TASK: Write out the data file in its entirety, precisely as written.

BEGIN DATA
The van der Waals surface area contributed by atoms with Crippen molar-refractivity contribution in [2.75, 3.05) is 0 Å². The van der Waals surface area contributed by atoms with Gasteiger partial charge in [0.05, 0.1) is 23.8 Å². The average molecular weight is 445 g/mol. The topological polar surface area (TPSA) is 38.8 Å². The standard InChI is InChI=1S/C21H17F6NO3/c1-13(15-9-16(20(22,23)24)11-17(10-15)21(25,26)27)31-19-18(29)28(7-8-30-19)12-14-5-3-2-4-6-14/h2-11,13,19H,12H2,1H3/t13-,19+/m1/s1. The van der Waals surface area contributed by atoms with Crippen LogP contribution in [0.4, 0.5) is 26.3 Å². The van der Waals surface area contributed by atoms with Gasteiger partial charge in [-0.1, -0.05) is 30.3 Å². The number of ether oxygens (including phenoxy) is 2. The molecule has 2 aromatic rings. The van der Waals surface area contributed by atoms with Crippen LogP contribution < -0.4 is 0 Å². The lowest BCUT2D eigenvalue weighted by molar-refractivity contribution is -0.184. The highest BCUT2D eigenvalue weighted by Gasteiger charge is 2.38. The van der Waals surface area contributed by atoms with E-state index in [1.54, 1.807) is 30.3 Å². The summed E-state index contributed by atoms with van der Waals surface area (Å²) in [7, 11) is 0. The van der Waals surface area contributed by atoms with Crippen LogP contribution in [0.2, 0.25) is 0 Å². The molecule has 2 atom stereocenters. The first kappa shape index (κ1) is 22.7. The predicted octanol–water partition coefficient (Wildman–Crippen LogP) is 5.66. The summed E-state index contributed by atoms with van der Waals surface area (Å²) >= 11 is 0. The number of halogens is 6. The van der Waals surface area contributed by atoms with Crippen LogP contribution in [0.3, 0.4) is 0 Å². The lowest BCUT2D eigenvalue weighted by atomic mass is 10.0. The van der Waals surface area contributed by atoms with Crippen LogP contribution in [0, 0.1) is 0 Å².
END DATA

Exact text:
The van der Waals surface area contributed by atoms with Crippen molar-refractivity contribution in [2.75, 3.05) is 0 Å². The van der Waals surface area contributed by atoms with Gasteiger partial charge in [0.05, 0.1) is 23.8 Å². The average molecular weight is 445 g/mol. The topological polar surface area (TPSA) is 38.8 Å². The standard InChI is InChI=1S/C21H17F6NO3/c1-13(15-9-16(20(22,23)24)11-17(10-15)21(25,26)27)31-19-18(29)28(7-8-30-19)12-14-5-3-2-4-6-14/h2-11,13,19H,12H2,1H3/t13-,19+/m1/s1. The van der Waals surface area contributed by atoms with Crippen LogP contribution in [0.4, 0.5) is 26.3 Å². The van der Waals surface area contributed by atoms with Gasteiger partial charge in [-0.1, -0.05) is 30.3 Å². The number of ether oxygens (including phenoxy) is 2. The molecule has 2 aromatic rings. The van der Waals surface area contributed by atoms with Crippen LogP contribution < -0.4 is 0 Å². The lowest BCUT2D eigenvalue weighted by molar-refractivity contribution is -0.184. The highest BCUT2D eigenvalue weighted by Gasteiger charge is 2.38. The van der Waals surface area contributed by atoms with E-state index in [1.54, 1.807) is 30.3 Å². The summed E-state index contributed by atoms with van der Waals surface area (Å²) in [7, 11) is 0. The van der Waals surface area contributed by atoms with Crippen LogP contribution in [0.2, 0.25) is 0 Å². The molecule has 2 atom stereocenters. The first kappa shape index (κ1) is 22.7. The predicted octanol–water partition coefficient (Wildman–Crippen LogP) is 5.66. The summed E-state index contributed by atoms with van der Waals surface area (Å²) >= 11 is 0. The number of halogens is 6. The van der Waals surface area contributed by atoms with Crippen LogP contribution in [0.3, 0.4) is 0 Å². The lowest BCUT2D eigenvalue weighted by atomic mass is 10.0. The van der Waals surface area contributed by atoms with Crippen LogP contribution in [0, 0.1) is 0 Å².